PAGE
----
Living with ADHD:

How to identify and treat your root causes

Do you or your child wake up every day with anxiety based on the expectation to perform, knowing that no matter how hard you try, you’ll end up feeling inadequate? If so, you are among a growing number of people suffering from Attention Deficit Hyperactive Disorder (ADHD).

ADHD is a psychological disability traditionally associated with young people, but becoming increasingly prevalent in the adult population. It is a condition creating significant life challenges for those affected, including social anxiety, inability to focus, poor self-esteem and difficulty controlling emotions.  

Traditionally ADHD has been defined according to the following three categories (Williams P., 2021):

  • Hyperactive – where persons tend to have good behaviour but perform poorly in academics
  • Inattentive – where persons are easily distracted and tend to be highly impulsive.
  • Combined hyperactive and inattentive – in which severe academic underachievement is noted accompanied by tendencies to violence or having a lack of empathy.

However, while recognition and understanding of the symptoms experienced by persons living with ADHD are absolutely necessary, it is also clear that this simplistic labelling approach is a painfully inadequate basis upon which to diagnose and treat.

What is the aetiology of this disorder? What underlies its different presentations? Why is it growing in prevalence? Only when these questions are answered will we be able to understand and manage this condition appropriately. 

To fully understand what ADHD really is, we need to take a deep dive into the fascinating world of brain chemistry.

Neurotransmitters – A signalling dilemma within ADHD? 

Neurotransmitters are signalling molecules instructing the brain to either stop or go and creating an appropriate nervous system response  (Hammond N., 2019). This enables us to perform complex tasks like reading, writing and playing music.  Within this symphony of brain chemistry, there exist vital regulatory controls that either activate or inhibit the excitation of our brain in order to prevent damage to neurons (Beck W R., 2011).  But when these sophisticated workings of brain chemistry break down, a phenomenon is known as ‘neurological wind-up’ occurs.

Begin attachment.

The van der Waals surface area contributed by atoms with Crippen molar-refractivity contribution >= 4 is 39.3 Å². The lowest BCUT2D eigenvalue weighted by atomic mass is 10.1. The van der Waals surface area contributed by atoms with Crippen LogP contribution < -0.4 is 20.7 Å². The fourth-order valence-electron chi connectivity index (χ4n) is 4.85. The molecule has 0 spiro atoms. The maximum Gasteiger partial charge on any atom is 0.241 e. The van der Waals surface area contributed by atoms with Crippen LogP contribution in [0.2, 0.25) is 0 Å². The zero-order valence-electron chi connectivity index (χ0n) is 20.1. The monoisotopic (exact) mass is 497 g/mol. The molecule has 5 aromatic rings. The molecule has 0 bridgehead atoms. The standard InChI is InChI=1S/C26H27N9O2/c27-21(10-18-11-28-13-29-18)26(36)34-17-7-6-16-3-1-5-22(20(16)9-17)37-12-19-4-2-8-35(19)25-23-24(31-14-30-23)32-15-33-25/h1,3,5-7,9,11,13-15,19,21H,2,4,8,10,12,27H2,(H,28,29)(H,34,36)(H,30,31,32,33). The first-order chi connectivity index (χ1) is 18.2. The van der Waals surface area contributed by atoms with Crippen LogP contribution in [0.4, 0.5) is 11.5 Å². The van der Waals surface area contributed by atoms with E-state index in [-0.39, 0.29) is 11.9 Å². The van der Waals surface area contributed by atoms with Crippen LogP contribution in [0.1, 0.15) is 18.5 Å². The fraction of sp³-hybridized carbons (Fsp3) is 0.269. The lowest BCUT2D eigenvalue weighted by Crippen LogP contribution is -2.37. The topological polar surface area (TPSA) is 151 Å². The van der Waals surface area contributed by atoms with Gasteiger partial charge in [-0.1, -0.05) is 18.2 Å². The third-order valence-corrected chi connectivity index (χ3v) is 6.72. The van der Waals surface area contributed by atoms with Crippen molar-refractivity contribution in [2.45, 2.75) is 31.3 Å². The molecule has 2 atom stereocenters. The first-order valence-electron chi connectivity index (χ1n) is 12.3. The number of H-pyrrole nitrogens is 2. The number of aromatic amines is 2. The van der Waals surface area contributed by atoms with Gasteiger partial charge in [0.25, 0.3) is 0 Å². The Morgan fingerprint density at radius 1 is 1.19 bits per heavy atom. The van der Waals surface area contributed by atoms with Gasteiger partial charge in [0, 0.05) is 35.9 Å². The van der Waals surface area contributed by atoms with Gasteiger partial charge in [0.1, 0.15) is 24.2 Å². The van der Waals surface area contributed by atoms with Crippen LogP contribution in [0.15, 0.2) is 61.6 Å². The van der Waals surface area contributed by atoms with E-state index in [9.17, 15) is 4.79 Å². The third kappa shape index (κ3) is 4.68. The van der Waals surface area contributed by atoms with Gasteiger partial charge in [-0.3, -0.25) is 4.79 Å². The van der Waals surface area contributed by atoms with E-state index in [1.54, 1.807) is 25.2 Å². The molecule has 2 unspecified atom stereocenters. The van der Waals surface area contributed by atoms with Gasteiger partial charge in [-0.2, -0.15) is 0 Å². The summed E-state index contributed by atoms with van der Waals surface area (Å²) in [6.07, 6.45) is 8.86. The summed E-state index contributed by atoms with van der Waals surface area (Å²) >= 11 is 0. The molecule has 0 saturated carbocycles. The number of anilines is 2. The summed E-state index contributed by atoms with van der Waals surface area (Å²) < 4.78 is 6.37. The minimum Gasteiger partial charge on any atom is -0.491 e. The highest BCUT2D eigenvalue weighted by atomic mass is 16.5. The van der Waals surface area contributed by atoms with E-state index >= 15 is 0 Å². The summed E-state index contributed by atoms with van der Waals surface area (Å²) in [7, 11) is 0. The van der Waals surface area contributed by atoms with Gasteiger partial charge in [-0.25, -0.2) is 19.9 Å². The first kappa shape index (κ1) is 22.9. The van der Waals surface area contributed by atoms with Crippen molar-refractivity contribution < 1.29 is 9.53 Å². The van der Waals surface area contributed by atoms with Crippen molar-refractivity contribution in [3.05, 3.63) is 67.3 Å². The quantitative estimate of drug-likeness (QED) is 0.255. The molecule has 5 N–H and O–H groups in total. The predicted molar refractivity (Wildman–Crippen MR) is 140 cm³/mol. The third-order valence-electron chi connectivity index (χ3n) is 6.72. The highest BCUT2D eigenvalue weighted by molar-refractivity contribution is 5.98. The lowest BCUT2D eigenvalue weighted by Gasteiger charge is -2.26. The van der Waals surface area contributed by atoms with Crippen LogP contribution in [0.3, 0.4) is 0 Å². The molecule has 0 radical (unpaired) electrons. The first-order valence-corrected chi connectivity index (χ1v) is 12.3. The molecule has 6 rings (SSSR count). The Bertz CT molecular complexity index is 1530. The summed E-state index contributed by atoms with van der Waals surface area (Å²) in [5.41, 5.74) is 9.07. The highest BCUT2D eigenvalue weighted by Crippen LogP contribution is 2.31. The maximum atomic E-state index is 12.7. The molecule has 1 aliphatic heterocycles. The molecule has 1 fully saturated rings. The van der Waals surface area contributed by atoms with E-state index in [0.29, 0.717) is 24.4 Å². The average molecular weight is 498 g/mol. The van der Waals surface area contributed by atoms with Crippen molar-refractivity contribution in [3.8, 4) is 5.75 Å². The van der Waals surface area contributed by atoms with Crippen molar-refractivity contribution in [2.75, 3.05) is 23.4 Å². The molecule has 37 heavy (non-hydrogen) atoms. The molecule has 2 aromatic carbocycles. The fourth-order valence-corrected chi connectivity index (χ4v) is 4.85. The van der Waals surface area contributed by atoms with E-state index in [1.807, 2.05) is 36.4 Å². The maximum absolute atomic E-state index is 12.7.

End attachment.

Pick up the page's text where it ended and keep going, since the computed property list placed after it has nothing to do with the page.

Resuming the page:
Neurological wind-up is where excessive neuroreceptor activity takes place, increasing the production of destructive free radicals and disrupting the delicate balance of neurotransmitter diversity.  Where we have an excess of one type of neurotransmitter relative to another, this leads to mental health symptoms such as depression, aggression, inability to focus, lack of motivation and poor impulse control. It is within this framework of neurotransmitter imbalance, that we need to examine the condition of ADHD.

Imagine how hard it is for a child who is genuinely trying their very best to do well in school but is prevented by their neurochemistry to do so. While the typical learning environment may present no problem to a neurotypical brain, the ADHD brain is simply not equipped to navigate situations such as the added stress of time pressure, the requirement to sit still for a prolonged period of time or the distraction of noise from outside. Focus becomes impossible, assimilation of information futile and these repeated occurrences serve to enforce increasing feelings of inadequacy and create further behavioural issues.

I have been there myself, and know of so many others who have struggled academically, not because they were lazy or stupid (which is often what you’re called when you’re getting 30% for math), but because their individual neurochemistry is simply not equipped to manage the tasks being given, in that particular environment. To allow the ADHD child to live up to his or her true potential, it is essential that the reasons underpinning the neurochemical imbalance be identified and treated appropriately.

Here are some signs that you or your child may be struggling with ADHD

  1. Inability to sit still, especially in calm or quiet surroundings
  2. Constant fidgeting
  3. Acting without thinking, for example, impulsive spending
  4. Not knowing when to pause during the conversation
  5. Unable to maintain concentration on a specific task, easily distracted by noise or other environmental pollution